by Elizabeth Paynter – Archaeological Laboratory Director
A common ceramic we find during our excavations of early historic sites in this area is Staffordshire slipware. It was produced in England and exported to America starting in the later part of the seventeenth century and continued to be exported widely through much of the eighteenth century. Typically, it can be found on American sites that range from about 1675 to 1775.
Staffordshire slip vessels are usually buff to yellow bodied and often have sand or minerals within the paste. The clear lead glaze is often yellowish as a result of iron inclusions and the underlying slips. The distinguishing factor of Staffordshire slip is primarily the slip decoration. A piece is typically coated with a cream or brown slip and the design created in the contrasting color. Most of the Staffordshire slipwares we recover during our excavations have simple designs such as a trailed slip lines or dots. Typical forms include bowls, candle holders, chamber pots, cups, mugs, pitchers, plates and platters. Platter edges are often crenulated to give it a “pie crust” rim.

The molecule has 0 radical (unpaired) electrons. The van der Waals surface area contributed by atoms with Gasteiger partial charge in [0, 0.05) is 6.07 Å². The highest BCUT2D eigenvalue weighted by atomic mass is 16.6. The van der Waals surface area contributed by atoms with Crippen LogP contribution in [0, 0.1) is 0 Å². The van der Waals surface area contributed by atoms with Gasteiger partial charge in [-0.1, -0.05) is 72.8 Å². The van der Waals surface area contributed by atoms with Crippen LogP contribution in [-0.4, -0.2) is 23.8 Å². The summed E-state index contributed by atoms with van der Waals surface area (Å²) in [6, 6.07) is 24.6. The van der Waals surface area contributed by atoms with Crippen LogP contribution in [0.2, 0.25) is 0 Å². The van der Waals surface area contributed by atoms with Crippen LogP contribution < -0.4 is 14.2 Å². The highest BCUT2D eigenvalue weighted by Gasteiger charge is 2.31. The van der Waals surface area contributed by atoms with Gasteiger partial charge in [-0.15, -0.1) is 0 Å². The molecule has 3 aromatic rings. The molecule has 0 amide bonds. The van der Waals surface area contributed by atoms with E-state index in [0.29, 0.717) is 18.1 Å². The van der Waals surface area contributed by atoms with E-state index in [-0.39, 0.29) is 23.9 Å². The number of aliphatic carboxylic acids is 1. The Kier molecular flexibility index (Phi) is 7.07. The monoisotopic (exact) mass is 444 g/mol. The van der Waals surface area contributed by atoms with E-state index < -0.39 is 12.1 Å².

FLMNH Ceramic. (n.d.). Ceramic Types in Collection. Historical Archaeology. Florida Museum of Natural History (FLMNH). Electronic. http://www.flmnh.ufl.edu/histarch/gallery_types/about.asp accessed May 3, 2017
Hume, Ivor Noël. 1974. A Guide to Artifacts of Colonial America. Alfred A Knopf, Inc., New York, New York. Originally Published 1970
MAC Lab. 2012. Diagnostic Artifacts in Maryland. Maryland Archaeological Conservation Lab (MAC Lab). Originally Published 2002. Electronic. http://www.jefpat.org/diagnostic/index.htm accessed May 3, 2017